Agricultural Communications, Purdue University
An electronic newsletter with communication tips and information
December 1998 / January 1999
As you may have noticed (at least we hope some of you have), "On Target" is
late this month.
We shoot for sending it out the 15th of every month, but, because of the pressures of work and weather,
we missed our target by at least a week! Our apologies.
Since we've got your attention, though, we'd like to direct it to the story
in this month's (belated) issue
about one-sentence paragraphs. It started as an e-mail question from a reader.
We LOVE questions and requests from "On Target" readers. First, they let us
know someone's reading our stuff.
Second, they're often the source of story ideas. So please keep 'em coming, folks.
The Ag Comm "On Target" Team
This article is adapted from "Creating Super Newsletters: A Training Curriculum
for Cooperative Extension Staff,"
Module 2, University of Maine Cooperative Extension Service, June 1997.
How many types of article formats do you use in your newsletter?
What could you add to the next issue for variety and interest?
Standard: You know this one. It is all prose, with a beginning, a middle,
and an end. Usually, this is written in the third person.
It can be somewhat impersonal.
Interview: Someone is the focus here; he or she conveys the important information.
Q&A: Similar to the interview, it has a dialog format: a question is
posed, then answered.
This type of article can help break down copy into smaller chunks so that it isn't overwhelming or boring to the reader.
First Person: Usually more informal than the standard article, the first-person
article clearly identifies the writer.
First-person articles often include editorial comment.
Departments: These are regular sections in the newsletter; they're usually short in length and have a specific focus.
Sidebars: These are short articles that accompany and complement a longer
Sidebars usually focus on a specific aspect of the main topic in more detail, or they develop an idea that is related to the main article.
Sidebars support key themes but may present information in a variety of ways: informal text, charts, graphs, anecdotes, or human interest examples.
Columns: These are similar to departments, but they generally feature the same author or subject matter every time.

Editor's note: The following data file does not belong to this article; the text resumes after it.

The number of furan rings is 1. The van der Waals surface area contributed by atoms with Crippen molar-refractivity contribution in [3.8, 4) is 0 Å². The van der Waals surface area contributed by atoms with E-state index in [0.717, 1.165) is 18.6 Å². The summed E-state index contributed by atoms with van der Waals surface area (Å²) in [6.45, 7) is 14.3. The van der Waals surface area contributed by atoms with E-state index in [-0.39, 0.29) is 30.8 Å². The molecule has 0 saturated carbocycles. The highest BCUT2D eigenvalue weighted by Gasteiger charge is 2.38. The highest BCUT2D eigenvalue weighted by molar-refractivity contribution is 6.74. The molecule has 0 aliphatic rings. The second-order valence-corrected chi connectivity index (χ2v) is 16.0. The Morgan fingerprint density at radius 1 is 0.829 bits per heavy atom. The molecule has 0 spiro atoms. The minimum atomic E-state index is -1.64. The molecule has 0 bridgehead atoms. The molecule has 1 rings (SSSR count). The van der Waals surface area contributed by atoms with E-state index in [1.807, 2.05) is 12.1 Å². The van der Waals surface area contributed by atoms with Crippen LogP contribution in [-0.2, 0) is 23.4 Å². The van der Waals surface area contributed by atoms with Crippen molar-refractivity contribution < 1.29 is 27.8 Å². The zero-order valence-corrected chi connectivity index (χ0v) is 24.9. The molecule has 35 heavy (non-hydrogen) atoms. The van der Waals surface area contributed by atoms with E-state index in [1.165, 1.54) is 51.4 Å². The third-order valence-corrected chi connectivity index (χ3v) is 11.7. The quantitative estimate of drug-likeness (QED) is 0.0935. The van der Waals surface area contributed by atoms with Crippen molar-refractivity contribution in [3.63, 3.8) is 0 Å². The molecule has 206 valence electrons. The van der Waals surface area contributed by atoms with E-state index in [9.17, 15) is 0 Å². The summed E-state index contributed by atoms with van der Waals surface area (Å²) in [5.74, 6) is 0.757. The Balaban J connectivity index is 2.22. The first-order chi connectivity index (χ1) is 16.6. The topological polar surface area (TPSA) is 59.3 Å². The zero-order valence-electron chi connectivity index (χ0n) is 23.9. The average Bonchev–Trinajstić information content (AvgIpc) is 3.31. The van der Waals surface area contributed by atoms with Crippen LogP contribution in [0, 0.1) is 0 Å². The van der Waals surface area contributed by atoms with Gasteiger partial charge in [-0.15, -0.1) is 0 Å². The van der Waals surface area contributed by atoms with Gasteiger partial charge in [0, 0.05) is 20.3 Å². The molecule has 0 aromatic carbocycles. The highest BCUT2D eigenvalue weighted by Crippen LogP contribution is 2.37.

Day in the Life: A chronological account of someone's activities.
Checklists: List of items for readers to review.
Quizzes: Short "tests" that help readers remember and apply concepts.
Fillers: Short, usually somewhat anecdotal items related to the subject
Fillers usually help fill in odd spots in the layout, hence the name.
Reader Participation: Clip-out forms, surveys, or comment sheets that solicit reader input.
I'll continue this topic next month.
If you have questions, please e-mail me, or call me at 765-494-6946.
In December, Jeff Hash, Martin County, sent an e-mail question to Ag Comm's Steve Cain that raised a question many people wonder about--whether or not it's correct to use one-sentence paragraphs.
Jeff's question was a good one, and we thought we'd share the answers he got with you. Following is the exchange, pretty much as it occurred. (Okay, so we proofed it, first.)
Steve: I'm not sure who to direct this to, but I'll ask you for starters. A long time ago, my English teacher taught me not to write one-sentence paragraphs. Now, as I use the "Ag Answers" newsletter, I notice many one-sentence paragraphs in each article. What's the deal? Are they acceptable now?
There would be some people up here in Ag Comm. who would chuckle (or cringe) if I answered a grammar question. But I am going to attempt to do it anyway.
In short, yes, you can use a one-sentence paragraph. You can even use a one-word paragraph for more effect.
I like to use one-sentence paragraphs at the beginning of news releases, when I can, because it draws in more readers. A magazine that I used to work for conducted readership studies and found that readers felt less imposed upon when the first paragraph was one sentence. If they read it and it sparked their interest, then they were more likely to read the rest of the article.